Brendan Daly, a spokesman for House Speaker Nancy Pelosi (D-Calif.), responded late Wednesday night to a letter by supporters of New York Sen. Hillary Rodham Clinton urging his boss to stop making comments about the superdelegates respecting the will of Democratic primary voters and caucus-goers:

“Speaker Pelosi is confident that superdelegates will choose between Sens. Clinton or Obama — our two strong candidates — before the convention in August," Daly said. "That choice will be based on many considerations, including respecting the decisions of millions of Americans who have voted in primaries and participated in caucuses. The speaker believes it would do great harm to the Democratic Party if superdelegates are perceived to overturn the will of the voters. This has been her position throughout this primary season, regardless of who was ahead at any particular point in delegates or votes.”

Bill Clinton to lead wooing of California superdelegates

Nearly eight weeks after New York Sen. Hillary Rodham Clinton won California's Democratic primary, former President Bill Clinton will return to the state Sunday for some unfinished business.

He'll be trying to persuade undeclared "superdelegates" – Ed Espinosa among them – to vote for his wife.

Officially, Clinton is the featured speaker Sunday at this weekend's California Democratic Party convention. The San Jose gathering will draw 2,000 Democratic activists, at least five rumored 2010 state gubernatorial candidates and scores of other hopefuls seeking election to political office in California.

Bubba talks tough in West Virginia:

Bill Clinton said yesterday in West Virginia:

"If a politician doesn't wanna get beat up, he shouldn't run for office. If a football player doesn't want to get tackled or want the risk of an a occasional clip he shouldn't put the pads on."






Barack Obama... today's headlines with excerpts

Pastor Wright flap hasn't hurt Obama

The racially charged debate over Barack Obama's relationship with his longtime pastor hasn't much changed his close contest against Hillary Clinton, or hurt him against Republican nominee-in-waiting John McCain, according to a new Wall Street Journal/NBC News poll.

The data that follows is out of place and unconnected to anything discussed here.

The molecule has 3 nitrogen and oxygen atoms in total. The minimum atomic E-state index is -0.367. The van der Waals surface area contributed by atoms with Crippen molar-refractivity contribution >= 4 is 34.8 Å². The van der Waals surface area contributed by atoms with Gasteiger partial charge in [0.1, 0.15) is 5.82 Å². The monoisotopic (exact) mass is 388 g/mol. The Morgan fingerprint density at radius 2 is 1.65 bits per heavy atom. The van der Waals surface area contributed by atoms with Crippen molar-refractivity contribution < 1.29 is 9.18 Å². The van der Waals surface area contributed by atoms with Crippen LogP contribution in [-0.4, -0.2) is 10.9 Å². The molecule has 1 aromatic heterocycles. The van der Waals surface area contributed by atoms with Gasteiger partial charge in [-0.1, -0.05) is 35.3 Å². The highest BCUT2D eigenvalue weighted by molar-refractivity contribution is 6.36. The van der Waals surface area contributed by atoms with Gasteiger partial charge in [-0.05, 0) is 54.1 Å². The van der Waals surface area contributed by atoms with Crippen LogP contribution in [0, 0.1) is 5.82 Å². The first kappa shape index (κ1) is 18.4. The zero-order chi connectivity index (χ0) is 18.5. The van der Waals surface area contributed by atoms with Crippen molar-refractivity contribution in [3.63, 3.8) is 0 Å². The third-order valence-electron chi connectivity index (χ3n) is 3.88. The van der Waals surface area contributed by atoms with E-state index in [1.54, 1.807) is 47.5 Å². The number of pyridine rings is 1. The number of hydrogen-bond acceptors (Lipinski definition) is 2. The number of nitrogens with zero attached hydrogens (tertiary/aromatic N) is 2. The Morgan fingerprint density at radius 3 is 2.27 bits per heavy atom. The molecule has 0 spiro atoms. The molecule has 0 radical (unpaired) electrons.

Democratic pollster Peter Hart, who conducts the Journal/NBC polls with Republican pollster Bill McInturff, called the latest poll a "myth-buster" that showed the pastor controversy is "not the beginning of the end for the Obama campaign."

Obama's plan for economic woes

To fix the economy, Obama proposed relief for homeowners and an additional $30 billion stimulus package to address the nation's economic woes.

... Obama dismissed Republican rival John McCain's approach as pure hands-off. On Tuesday, McCain derided government intervention to save and reward banks or small borrowers who behave irresponsibly though he offered few immediate alternatives for fixing the country's growing housing crisis. Obama said McCain's plan "amounts to little more than watching this crisis happen."

Instead, Obama said, the next president should:

     Expand oversight to any institution that borrows from the government.

     Toughen capital requirements for complex financial instruments like mortgage securities.

     Streamline regulatory agencies to end overlap and competition among regulators.

Bloomberg, Obama meeting fuels endorsement rumors

New York Mayor Michael Bloomberg will stand side by side with Democratic presidential hopeful Sen. Barack Obama for the second time in four months Thursday. Bloomberg will introduce the Illinois senator at a speech on the economy at Cooper Union College.

They have spent time with each other in the past, but Bloomberg's latest appearance with Obama is fueling speculation about whether the mayor will officially endorse the presidential candidate.

The billionaire mayor had considered his own independent presidential campaign, but said last month that he had decided not to run. He said his focus would be on getting the candidates to embrace a bipartisan approach.




Ralph Nader... today's headlines with excerpts